One of Drupal's biggest shortcomings is that it dances on the line between a turnkey tool for nonprogrammer site builders, and a framework for developers building complex webapps. It has some cool stuff to offer both groups, but the concessions to one crowd always tend to trip up the other.
The growing trend in the Drupal community is to explicitly build developer APIs, then layer administration UI and end-user UI on top of the APIs. This is a good thing, but there's also still a lot of legacy architecture. The project turned 8 years old this week, and every site requires a mix of modules that are evolving at different paces.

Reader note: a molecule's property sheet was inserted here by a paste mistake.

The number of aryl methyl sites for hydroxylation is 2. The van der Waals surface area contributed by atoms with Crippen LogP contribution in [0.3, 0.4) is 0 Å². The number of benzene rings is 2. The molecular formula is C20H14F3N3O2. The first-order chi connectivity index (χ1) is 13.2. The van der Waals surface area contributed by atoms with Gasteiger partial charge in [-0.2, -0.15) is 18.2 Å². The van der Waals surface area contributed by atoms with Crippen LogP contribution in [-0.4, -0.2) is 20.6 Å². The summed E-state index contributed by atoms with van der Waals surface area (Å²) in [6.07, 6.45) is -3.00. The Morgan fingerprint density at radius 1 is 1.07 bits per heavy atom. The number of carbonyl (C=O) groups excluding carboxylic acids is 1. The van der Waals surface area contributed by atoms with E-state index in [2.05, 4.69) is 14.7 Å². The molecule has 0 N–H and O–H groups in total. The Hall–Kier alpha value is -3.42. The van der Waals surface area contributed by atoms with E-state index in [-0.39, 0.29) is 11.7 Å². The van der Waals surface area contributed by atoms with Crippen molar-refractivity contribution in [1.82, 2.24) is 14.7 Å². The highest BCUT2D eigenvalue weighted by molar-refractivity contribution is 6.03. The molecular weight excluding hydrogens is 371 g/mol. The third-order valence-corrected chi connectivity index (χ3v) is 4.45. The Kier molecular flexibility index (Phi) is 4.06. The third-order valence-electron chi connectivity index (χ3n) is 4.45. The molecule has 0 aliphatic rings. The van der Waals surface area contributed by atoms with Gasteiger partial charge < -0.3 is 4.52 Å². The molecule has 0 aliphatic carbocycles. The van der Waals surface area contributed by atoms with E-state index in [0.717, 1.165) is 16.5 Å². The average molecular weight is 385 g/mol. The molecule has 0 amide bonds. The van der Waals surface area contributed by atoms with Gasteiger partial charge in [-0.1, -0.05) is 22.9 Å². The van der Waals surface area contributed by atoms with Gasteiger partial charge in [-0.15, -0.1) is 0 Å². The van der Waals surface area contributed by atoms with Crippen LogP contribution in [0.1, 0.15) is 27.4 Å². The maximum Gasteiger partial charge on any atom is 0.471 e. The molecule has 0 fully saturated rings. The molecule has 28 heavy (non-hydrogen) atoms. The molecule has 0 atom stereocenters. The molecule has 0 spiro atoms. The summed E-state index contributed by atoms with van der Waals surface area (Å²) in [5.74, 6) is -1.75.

If someone hasn't already built a module that does what you want, effectively leveraging the system without hacking core code requires grokking a lot of different internal APIs, a lot of unique-to-drupal data structures, and studying up on some occasionally funky workflows. A lot of terribly bad and impossible to maintain sites are floating around in the wake of people who needed to do tricky stuff and didn't have the expertise (or the time) to research the "right" way to do things.
(Disclaimer: I just co-authored a couple of chapters for a book about Drupal, and I do Drupal work full-time, so I'm about as far from 'unbiased' as you can get. But I do like to think that I keep perspective. I heart Django, too.)